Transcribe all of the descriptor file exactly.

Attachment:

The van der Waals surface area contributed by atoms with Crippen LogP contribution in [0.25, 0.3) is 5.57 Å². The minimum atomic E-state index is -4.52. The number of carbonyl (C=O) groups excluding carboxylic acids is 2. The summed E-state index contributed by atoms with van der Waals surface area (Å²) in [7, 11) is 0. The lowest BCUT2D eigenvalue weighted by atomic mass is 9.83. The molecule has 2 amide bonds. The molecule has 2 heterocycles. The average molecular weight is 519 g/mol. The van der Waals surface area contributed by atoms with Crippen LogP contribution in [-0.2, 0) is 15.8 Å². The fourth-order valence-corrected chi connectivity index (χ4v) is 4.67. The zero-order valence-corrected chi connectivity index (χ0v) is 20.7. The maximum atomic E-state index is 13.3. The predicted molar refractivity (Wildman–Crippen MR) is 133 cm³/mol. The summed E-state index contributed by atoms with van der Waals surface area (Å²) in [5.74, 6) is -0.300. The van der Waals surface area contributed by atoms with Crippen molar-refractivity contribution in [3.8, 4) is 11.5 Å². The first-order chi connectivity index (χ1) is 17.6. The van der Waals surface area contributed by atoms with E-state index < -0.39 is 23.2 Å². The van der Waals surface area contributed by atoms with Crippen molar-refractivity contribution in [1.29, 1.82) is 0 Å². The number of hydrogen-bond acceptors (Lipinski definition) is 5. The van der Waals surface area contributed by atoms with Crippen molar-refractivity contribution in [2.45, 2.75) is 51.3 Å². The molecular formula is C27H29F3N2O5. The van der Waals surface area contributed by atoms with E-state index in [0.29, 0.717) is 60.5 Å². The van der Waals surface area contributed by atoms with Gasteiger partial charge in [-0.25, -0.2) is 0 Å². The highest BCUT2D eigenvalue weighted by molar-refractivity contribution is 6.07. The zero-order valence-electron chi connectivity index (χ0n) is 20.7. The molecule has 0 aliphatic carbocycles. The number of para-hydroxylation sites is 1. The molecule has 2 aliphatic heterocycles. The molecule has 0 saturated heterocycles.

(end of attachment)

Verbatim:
The van der Waals surface area contributed by atoms with Crippen LogP contribution in [0.25, 0.3) is 5.57 Å². The minimum atomic E-state index is -4.52. The number of carbonyl (C=O) groups excluding carboxylic acids is 2. The summed E-state index contributed by atoms with van der Waals surface area (Å²) in [7, 11) is 0. The lowest BCUT2D eigenvalue weighted by atomic mass is 9.83. The molecule has 2 amide bonds. The molecule has 2 heterocycles. The average molecular weight is 519 g/mol. The van der Waals surface area contributed by atoms with Crippen LogP contribution in [-0.2, 0) is 15.8 Å². The fourth-order valence-corrected chi connectivity index (χ4v) is 4.67. The zero-order valence-corrected chi connectivity index (χ0v) is 20.7. The maximum atomic E-state index is 13.3. The predicted molar refractivity (Wildman–Crippen MR) is 133 cm³/mol. The summed E-state index contributed by atoms with van der Waals surface area (Å²) in [5.74, 6) is -0.300. The van der Waals surface area contributed by atoms with Crippen molar-refractivity contribution in [3.8, 4) is 11.5 Å². The first-order chi connectivity index (χ1) is 17.6. The van der Waals surface area contributed by atoms with E-state index < -0.39 is 23.2 Å². The van der Waals surface area contributed by atoms with Crippen molar-refractivity contribution in [1.29, 1.82) is 0 Å². The number of hydrogen-bond acceptors (Lipinski definition) is 5. The van der Waals surface area contributed by atoms with Crippen molar-refractivity contribution in [2.45, 2.75) is 51.3 Å². The molecular formula is C27H29F3N2O5. The van der Waals surface area contributed by atoms with E-state index in [0.29, 0.717) is 60.5 Å². The van der Waals surface area contributed by atoms with Gasteiger partial charge in [-0.25, -0.2) is 0 Å². The highest BCUT2D eigenvalue weighted by molar-refractivity contribution is 6.07. The zero-order valence-electron chi connectivity index (χ0n) is 20.7. The molecule has 0 aliphatic carbocycles. The number of para-hydroxylation sites is 1. The molecule has 2 aliphatic heterocycles. The molecule has 0 saturated heterocycles.